A good first impression counts, and as the initial point of human contact for any business, a receptionist needs to create a welcoming yet professional image.

After all, a warm greeting by a receptionist can speak volumes about how the company will treat its customers.

But successfully running the front desk calls for much more, and the role of a receptionist demands an impressive line-up of hard and soft skills.

Let’s take a closer look at the top seven receptionist skills that can go a long way to ensure the workplace runs like a well-oiled machine.

1. Strong technical receptionist skills

In today’s technology-driven workplace, receptionist skills need to encompass managing both hardware and software including handling phone systems, printers, and copiers. Word processing skills are essential but receptionists may also be asked to work with Excel, desktop publishing software or industry-specific programs.

With so many companies asking their employees to do more with fewer resources, receptionist often finds their duties have expanded well beyond the initial job description and this can call for additional skills such as social media management or event planning.

2. Ability to work independently

The front desk can be an isolated place. Without colleagues to consult at neighboring work stations, the ability to work independently is among the top receptionist skills.

This calls for the ability to think fast and come up with innovative solutions to different challenges – all while reassuring clients, customers, and co-workers that they in the hands of a professional.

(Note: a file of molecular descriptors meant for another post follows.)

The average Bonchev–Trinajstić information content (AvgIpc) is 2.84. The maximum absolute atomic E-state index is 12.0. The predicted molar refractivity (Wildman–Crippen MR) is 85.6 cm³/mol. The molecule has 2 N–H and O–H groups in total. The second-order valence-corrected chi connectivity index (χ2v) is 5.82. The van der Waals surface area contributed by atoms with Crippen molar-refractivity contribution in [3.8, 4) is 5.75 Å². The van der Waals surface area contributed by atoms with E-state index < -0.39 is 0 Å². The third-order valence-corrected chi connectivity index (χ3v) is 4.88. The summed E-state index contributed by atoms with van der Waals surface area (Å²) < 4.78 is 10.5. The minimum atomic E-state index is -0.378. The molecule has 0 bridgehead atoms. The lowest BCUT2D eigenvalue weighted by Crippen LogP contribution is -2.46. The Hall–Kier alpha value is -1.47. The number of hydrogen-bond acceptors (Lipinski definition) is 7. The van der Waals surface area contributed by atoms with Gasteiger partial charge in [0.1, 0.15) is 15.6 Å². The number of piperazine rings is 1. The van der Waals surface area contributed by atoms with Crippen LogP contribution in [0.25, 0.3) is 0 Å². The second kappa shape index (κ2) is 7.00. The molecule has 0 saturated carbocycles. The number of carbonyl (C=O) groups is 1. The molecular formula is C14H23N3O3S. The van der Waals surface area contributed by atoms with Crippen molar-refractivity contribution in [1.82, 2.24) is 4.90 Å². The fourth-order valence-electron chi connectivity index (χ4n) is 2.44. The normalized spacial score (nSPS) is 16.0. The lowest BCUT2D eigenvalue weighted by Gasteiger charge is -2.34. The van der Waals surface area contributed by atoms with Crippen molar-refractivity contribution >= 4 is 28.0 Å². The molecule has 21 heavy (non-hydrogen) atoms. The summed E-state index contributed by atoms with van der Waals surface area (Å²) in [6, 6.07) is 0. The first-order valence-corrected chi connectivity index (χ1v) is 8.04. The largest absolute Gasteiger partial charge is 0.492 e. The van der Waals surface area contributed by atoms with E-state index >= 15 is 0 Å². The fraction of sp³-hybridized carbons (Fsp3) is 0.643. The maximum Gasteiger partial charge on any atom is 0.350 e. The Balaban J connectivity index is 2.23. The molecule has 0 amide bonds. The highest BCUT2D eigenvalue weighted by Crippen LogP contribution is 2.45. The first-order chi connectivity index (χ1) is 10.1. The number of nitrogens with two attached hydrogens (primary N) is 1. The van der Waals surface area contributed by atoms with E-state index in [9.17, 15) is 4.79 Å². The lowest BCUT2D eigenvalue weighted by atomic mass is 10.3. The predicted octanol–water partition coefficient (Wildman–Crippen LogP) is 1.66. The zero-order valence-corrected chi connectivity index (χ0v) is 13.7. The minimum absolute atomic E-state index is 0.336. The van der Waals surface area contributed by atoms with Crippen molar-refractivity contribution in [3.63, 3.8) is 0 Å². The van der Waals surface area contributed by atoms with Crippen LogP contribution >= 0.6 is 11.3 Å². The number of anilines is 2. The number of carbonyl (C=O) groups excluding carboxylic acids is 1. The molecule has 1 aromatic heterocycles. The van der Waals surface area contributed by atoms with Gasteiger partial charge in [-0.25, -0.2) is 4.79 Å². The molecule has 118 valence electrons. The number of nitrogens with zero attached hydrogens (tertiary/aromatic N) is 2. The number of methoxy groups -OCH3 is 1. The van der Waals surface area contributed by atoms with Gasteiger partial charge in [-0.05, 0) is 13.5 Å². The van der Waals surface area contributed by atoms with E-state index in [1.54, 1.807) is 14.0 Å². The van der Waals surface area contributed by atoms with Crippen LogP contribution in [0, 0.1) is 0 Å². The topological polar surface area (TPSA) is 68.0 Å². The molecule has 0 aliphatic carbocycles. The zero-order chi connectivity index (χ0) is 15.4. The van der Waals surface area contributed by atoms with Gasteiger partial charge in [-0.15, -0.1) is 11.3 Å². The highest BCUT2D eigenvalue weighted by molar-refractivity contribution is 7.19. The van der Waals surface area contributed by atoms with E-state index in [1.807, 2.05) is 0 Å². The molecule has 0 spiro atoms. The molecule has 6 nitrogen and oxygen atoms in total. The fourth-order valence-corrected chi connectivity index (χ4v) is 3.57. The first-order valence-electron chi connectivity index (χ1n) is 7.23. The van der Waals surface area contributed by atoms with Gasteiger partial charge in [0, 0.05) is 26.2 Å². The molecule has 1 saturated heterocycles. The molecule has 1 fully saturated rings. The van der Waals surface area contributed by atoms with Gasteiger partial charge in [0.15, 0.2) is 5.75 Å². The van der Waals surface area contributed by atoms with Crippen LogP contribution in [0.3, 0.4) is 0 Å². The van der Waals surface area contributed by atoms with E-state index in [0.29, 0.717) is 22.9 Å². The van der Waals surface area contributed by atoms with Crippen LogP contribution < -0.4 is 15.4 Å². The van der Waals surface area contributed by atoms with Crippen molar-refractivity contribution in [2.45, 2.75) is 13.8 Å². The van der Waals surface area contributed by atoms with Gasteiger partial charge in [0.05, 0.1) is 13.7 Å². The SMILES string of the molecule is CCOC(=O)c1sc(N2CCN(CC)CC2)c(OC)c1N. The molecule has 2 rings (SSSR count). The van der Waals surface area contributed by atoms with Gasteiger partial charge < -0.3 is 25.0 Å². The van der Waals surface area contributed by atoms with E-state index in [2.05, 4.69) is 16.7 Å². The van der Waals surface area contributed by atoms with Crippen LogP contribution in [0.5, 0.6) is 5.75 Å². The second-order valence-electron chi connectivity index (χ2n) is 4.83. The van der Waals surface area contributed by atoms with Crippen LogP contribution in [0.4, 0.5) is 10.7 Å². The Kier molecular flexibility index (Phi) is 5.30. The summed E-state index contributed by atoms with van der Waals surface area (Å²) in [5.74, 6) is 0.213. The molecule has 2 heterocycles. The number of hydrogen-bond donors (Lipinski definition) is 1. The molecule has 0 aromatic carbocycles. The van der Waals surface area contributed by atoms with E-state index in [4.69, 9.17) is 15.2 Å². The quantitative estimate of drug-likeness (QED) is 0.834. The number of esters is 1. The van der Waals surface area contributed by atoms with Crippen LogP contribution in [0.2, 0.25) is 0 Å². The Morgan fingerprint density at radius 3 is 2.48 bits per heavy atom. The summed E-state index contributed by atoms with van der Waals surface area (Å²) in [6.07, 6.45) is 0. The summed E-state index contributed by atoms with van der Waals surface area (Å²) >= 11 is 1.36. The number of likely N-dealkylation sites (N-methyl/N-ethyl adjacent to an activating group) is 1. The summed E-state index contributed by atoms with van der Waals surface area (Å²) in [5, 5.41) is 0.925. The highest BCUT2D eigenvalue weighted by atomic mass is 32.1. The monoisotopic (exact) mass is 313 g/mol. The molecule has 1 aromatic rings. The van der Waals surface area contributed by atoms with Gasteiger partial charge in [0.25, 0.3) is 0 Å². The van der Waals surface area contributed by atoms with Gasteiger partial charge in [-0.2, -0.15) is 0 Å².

3. A brilliant communicator

Receptionists know that communication skills are at the heart of their job.

Along with providing accurate information about the business to customers, receptionist skills include managing tricky calls, dealing with difficult customers or time-poor co-workers, and sending clear, succinct messages to the appropriate recipient either verbally or in writing via email or SMS.

4. Exceptional time management

Throughout each working day, receptionists juggle a multitude of different tasks, managing the demands of screening calls, making appointments, taking and relaying messages and still completing clerical tasks on time.

It calls for a high level of multi-tasking coupled with strong receptionist skills such as time management and the ability to prioritize duties. In a busy workplace that can mean operating with grace under fire.

5. A genius organizer

Take a look around your workplace, and it’s likely the front desk is the neatest work area in the office. It has to be this way as a front desk laden with paperwork doesn’t just convey a poor impression to visitors, it can also represent an information security risk.

So a good receptionist has to be a genius organizer with a system in place to find contact details or files at a moment’s notice when requests come in on the fly, while still maintaining a super tidy desk.

6. Dependability

No business can afford to have phone calls unanswered or leave clients unattended – even for just a few minutes.

Companies depend on the receptionist to arrive punctually at the front desk each morning, return from lunch at the allotted time, and not let anything slip through the cracks during the day.

7. Outstanding interpersonal skills

Research reported in the Harvard Business Review found co-workers tend to collaborate better with like-minded colleagues. This explains why the marketing team tends to socialize together, or the IT department is likely to be a close-knit group.

Receptionists do not have the luxury of working chiefly with colleagues who may be very similar in outlook or qualifications to themselves. They need to maintain good relationships with EVERY employee, including senior management and executives, while also having the interpersonal skills needed to deliver a high-quality face-to-face contact with clients and visitors.

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